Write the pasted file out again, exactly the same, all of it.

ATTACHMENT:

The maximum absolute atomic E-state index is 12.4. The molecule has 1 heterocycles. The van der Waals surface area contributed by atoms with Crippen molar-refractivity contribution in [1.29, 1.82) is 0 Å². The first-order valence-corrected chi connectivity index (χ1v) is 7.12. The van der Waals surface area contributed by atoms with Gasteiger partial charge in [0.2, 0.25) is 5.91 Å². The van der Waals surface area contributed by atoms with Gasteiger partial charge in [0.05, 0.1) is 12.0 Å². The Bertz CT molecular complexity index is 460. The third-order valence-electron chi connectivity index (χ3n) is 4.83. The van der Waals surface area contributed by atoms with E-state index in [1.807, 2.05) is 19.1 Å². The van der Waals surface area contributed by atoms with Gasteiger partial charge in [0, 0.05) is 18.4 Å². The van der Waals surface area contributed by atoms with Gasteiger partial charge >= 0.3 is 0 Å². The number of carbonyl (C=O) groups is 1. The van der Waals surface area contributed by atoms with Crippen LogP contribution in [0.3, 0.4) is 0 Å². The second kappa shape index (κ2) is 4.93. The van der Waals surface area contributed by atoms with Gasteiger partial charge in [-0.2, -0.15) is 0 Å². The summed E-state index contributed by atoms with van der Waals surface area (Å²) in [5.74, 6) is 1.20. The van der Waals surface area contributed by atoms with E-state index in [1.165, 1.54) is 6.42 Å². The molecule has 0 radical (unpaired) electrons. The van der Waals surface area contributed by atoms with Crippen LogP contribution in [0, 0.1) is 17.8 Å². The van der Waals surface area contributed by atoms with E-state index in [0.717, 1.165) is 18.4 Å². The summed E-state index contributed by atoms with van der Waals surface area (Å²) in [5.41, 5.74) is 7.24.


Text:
The maximum absolute atomic E-state index is 12.4. The molecule has 1 heterocycles. The van der Waals surface area contributed by atoms with Crippen molar-refractivity contribution in [1.29, 1.82) is 0 Å². The first-order valence-corrected chi connectivity index (χ1v) is 7.12. The van der Waals surface area contributed by atoms with Gasteiger partial charge in [0.2, 0.25) is 5.91 Å². The van der Waals surface area contributed by atoms with Gasteiger partial charge in [0.05, 0.1) is 12.0 Å². The Bertz CT molecular complexity index is 460. The third-order valence-electron chi connectivity index (χ3n) is 4.83. The van der Waals surface area contributed by atoms with E-state index in [1.807, 2.05) is 19.1 Å². The van der Waals surface area contributed by atoms with Gasteiger partial charge in [0, 0.05) is 18.4 Å². The van der Waals surface area contributed by atoms with Gasteiger partial charge >= 0.3 is 0 Å². The number of carbonyl (C=O) groups is 1. The van der Waals surface area contributed by atoms with Crippen LogP contribution in [0.3, 0.4) is 0 Å². The second kappa shape index (κ2) is 4.93. The van der Waals surface area contributed by atoms with Gasteiger partial charge in [-0.2, -0.15) is 0 Å². The summed E-state index contributed by atoms with van der Waals surface area (Å²) in [5.74, 6) is 1.20. The van der Waals surface area contributed by atoms with E-state index in [1.165, 1.54) is 6.42 Å². The molecule has 0 radical (unpaired) electrons. The van der Waals surface area contributed by atoms with Crippen LogP contribution in [0, 0.1) is 17.8 Å². The van der Waals surface area contributed by atoms with E-state index in [0.717, 1.165) is 18.4 Å². The summed E-state index contributed by atoms with van der Waals surface area (Å²) in [5.41, 5.74) is 7.24.